Ahead of his first home finale two years ago, Jedd Fisch referred to Utah as “the model” for how he wants Arizona’s program to look. This didn’t sit well with some fans, who apparently didn’t think a team that hasn’t had a losing record since 2013 to be a high enough benchmark.
The Utes would win 38-29 in Tucson a few days later, going on to claim the first of back-to-back Pac-12 titles and consecutive trips to the Rose Bowl, while the UA finished up a 1-11 campaign.
Now, Arizona (7-3, 5-2 Pac-12) and Utah (7-3, 4-3) have the same overall record. The Wildcats are ahead of the Utes in the conference standings and in the College Football Playoff rankings, with No. 16 Utah three spots ahead in the AP poll.
“I think we’re still a lot of years behind them in regards to the consistency of their program,” Fisch said Thursday. “They’ve been able to consistently go out there every week and have a brand that everybody nationally recognizes at this point in time. We’re at the very infant stages of that, we’re very new in that world. We’re trying to establish that brand. We’re proud of the fact that we’re matching up head to head against the team that we have the utmost of respect for. But in the end, it’s can you consistently do what they’ve done over the course of time.”
Arizona began the week as a small underdog but has moved to a 1-point favorite, per DraftKings Sportsbook, an indication that bettors have noticed what it has done during a 4-game win streak that included victories over three ranked teams. The UA hasn’t been favored against Utah since 2013, and the previous four games had closing spreads of 13.5 or more.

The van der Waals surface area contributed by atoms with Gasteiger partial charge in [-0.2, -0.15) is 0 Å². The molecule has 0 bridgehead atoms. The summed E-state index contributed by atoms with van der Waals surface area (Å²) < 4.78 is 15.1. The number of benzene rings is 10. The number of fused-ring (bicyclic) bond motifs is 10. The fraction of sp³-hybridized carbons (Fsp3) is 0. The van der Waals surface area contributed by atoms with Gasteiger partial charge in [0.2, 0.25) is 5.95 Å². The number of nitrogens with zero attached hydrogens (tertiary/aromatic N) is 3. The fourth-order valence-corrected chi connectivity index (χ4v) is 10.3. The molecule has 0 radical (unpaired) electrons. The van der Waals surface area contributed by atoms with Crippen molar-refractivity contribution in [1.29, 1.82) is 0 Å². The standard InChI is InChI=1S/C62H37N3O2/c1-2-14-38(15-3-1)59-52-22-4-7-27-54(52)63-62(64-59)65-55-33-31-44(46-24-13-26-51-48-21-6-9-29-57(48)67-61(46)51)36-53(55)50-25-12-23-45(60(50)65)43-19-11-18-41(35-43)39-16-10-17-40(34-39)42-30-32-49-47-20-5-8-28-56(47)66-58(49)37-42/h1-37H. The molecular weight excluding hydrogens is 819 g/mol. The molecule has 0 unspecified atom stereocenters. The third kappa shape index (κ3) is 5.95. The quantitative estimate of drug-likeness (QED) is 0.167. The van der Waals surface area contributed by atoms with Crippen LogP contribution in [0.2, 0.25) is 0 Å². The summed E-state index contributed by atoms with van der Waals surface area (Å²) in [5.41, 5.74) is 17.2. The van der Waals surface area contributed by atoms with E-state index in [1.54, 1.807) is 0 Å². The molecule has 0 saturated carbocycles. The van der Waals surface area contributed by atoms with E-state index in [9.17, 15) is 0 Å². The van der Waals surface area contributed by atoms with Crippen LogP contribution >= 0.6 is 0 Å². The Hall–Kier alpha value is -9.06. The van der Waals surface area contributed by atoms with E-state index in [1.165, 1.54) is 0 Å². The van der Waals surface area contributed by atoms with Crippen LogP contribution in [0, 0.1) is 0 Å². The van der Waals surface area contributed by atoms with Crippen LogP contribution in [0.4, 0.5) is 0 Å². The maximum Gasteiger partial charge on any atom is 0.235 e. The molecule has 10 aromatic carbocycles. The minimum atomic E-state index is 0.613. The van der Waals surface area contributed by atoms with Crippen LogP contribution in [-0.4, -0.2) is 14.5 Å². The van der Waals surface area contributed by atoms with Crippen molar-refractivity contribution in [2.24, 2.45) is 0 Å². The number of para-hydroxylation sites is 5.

“We’ve got a champion coming in here,” Fisch said. “Certainly it’s a championship opportunity, it’s a championship game so many different ways. And we’ve got to take advantage of this moment as a program.”
Here’s what to watch for when Arizona and Utah meet on Senior Day:
So many sendoffs
According to our extremely (not very) scientific scholarship and eligibility tracker, Arizona’s roster includes 15 players who are in their final year of college football and thus will be playing their final home game on Saturday. There are more than a dozen Wildcats who are academic seniors who have or are soon to graduate but could return for another year or more.